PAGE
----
If Explorer seems slow, unstable, or it's just using too much RAM, then you may have too many shell extensions. These Windows add-ons take many forms, from extra context menu entries to browser helpers, toolbars to system folders, and the more you've installed, the greater the chance of conflicts or performance problems. It's important to be able to see the shell extensions you've installed, then, and ShellExView makes this very straightforward.
Just download, unzip and run the application (it doesn't require installation), and in a few seconds you'll be presented with the full list of every extension on your system. Much of what you see will be the standard Windows shell extensions that come on every PC: Control Panel, Device Manager, the New Shortcut Wizard, and so on. But if you click the Product Name column header to sort by name, then it's easy to scroll past these and look at the other extensions you might have installed.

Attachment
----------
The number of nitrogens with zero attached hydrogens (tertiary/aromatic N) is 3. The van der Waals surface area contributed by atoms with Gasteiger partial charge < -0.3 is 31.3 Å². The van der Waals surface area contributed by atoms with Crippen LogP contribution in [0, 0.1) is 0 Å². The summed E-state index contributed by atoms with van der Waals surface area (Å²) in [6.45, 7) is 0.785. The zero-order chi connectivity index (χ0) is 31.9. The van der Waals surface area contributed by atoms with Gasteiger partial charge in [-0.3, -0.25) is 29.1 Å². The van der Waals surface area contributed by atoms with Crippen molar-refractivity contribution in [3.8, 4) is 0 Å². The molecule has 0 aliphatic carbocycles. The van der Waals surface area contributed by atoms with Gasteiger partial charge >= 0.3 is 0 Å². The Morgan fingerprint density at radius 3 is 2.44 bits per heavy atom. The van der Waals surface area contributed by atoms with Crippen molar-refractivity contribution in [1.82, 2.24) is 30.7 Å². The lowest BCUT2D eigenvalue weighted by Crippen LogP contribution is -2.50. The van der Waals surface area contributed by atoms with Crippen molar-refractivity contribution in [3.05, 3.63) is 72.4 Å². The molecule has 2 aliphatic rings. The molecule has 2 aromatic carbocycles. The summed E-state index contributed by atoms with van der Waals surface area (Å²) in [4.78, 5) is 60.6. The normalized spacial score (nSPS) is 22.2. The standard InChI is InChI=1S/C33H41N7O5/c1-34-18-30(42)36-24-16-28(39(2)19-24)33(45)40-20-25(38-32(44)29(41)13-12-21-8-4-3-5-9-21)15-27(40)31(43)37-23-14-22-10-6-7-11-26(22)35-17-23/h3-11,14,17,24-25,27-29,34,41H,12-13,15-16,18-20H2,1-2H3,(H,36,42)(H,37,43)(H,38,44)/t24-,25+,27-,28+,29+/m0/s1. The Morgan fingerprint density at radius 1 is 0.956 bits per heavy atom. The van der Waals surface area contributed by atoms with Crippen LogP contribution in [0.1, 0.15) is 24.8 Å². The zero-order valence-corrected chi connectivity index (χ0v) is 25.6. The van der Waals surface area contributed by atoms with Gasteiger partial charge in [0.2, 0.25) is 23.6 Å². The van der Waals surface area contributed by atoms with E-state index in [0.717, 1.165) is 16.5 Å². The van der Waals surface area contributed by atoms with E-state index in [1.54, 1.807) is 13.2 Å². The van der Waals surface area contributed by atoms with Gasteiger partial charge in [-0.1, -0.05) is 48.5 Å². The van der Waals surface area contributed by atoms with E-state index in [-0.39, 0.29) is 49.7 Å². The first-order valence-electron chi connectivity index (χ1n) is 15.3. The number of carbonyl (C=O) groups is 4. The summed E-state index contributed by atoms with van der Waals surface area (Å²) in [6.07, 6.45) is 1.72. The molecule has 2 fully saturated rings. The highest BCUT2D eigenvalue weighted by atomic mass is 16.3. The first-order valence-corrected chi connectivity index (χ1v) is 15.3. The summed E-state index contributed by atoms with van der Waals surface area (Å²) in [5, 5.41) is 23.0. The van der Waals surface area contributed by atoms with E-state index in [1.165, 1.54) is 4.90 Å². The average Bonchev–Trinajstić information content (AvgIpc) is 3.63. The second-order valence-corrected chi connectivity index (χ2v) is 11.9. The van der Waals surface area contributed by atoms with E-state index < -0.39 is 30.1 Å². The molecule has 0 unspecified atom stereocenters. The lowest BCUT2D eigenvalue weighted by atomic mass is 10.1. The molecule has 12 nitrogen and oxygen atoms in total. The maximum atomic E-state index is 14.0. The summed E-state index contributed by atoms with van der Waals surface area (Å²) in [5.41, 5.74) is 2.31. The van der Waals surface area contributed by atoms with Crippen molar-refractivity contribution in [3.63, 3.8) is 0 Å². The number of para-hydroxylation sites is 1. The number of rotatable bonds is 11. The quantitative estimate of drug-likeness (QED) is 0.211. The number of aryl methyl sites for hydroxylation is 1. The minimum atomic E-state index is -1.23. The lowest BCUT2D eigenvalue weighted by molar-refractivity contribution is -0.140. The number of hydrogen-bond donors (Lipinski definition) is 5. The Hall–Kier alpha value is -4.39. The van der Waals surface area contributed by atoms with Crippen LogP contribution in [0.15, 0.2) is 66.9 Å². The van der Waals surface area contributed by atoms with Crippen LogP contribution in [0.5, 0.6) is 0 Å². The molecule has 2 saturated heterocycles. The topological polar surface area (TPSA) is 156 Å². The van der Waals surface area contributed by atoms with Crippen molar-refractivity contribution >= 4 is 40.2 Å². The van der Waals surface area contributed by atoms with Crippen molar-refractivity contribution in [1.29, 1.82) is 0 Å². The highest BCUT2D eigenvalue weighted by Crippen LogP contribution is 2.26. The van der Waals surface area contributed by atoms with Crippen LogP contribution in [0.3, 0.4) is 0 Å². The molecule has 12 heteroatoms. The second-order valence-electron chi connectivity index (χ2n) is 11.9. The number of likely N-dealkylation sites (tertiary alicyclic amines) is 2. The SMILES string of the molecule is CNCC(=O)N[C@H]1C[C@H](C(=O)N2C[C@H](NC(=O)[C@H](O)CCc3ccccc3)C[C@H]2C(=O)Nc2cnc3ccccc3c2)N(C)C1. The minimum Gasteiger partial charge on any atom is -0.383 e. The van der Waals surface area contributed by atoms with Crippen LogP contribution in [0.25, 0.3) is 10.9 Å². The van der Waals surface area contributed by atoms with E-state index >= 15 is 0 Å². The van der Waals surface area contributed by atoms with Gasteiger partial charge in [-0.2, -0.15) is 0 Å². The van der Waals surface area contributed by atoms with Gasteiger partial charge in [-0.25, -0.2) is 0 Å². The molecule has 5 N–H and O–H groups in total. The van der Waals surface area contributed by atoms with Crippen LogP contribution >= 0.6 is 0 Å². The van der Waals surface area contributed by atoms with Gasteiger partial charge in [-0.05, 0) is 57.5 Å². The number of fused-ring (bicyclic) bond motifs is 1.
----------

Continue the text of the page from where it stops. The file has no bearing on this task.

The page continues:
If you spot an extension that's surplus to requirements - maybe it's one left over from an application that you've uninstalled, for instance - then you can disable it in a couple of clicks, which may help performance or free up a little RAM. And ShellExView can also manipulate other shell extensions to help customise your PC. You can add shell folders like Printers or Fonts to your desktop or Computer folder in just a couple of clicks, for example, providing convenient shortcuts that makes it easier to access your system resources.
What's new in 1.97?
An essential tool for troubleshooting Windows Explorer issues